Gone are the days when the grand steamships plied the Pacific coastal waters of North America. At the height of steamship travel in the late 1800s and early 1900s, passengers enjoyed a sit-down dinner served on china with silver flatware. Today, the only places you can still find this china is at flea markets and antique shops or by diving at old dock sites and on shipwrecks.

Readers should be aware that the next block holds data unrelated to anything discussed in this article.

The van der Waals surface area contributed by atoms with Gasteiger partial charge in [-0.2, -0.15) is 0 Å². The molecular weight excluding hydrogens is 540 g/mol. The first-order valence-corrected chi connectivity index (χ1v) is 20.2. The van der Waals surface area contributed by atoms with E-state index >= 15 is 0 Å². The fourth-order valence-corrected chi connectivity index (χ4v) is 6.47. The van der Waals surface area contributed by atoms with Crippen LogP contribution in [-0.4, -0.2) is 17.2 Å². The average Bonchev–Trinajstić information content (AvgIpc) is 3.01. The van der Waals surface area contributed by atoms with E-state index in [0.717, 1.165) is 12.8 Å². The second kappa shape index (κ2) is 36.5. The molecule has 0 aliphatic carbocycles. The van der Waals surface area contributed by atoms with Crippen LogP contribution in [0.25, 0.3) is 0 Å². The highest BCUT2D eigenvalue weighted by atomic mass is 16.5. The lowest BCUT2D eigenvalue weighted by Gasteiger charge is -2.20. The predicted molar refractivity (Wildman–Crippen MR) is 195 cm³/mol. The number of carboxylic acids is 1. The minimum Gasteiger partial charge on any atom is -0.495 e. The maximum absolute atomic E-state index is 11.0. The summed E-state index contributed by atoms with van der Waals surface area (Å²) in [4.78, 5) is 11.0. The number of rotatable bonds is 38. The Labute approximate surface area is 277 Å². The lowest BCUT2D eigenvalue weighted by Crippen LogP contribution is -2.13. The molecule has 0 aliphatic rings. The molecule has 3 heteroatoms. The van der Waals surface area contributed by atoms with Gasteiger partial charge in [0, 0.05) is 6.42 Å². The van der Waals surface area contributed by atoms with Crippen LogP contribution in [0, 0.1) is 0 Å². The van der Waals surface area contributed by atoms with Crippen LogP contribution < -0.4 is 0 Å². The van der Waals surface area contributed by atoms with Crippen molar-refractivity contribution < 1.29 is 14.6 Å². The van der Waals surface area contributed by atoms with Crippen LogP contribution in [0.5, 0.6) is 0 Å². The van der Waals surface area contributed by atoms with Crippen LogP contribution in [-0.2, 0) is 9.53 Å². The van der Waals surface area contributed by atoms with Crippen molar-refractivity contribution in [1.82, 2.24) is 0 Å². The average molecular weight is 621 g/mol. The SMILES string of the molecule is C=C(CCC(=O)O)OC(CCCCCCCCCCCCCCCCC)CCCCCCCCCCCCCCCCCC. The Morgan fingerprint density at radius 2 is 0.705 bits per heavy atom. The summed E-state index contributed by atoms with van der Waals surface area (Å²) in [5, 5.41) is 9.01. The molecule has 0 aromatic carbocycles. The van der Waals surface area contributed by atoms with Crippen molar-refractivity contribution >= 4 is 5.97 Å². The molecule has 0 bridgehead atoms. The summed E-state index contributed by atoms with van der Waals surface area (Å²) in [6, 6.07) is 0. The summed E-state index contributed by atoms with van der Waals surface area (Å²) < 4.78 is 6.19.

Pacific Coast Ship China identifies and dates shipping china used along the Pacific Coast of North America. It covers china used on vessels and in-shore establishments of shipping organizations registered in Alaska, the Yukon Territory, British Columbia, Washington, Oregon, California, Idaho and Hawaii; it describes patterns used in coastal, intercoastal and transpacific services. In addition to passenger vessels, it documents the china used by freighter operations, oil companies, government services and yacht clubs. This easy-to-use guide identifies more than 280 china patterns. It provides collectors, museum technicians, divers, history buffs and anyone else interested in identifying and dating Pacific Coast ship china with all the information they need. It also includes brief descriptions of 59 Pacific Coast shipping companies
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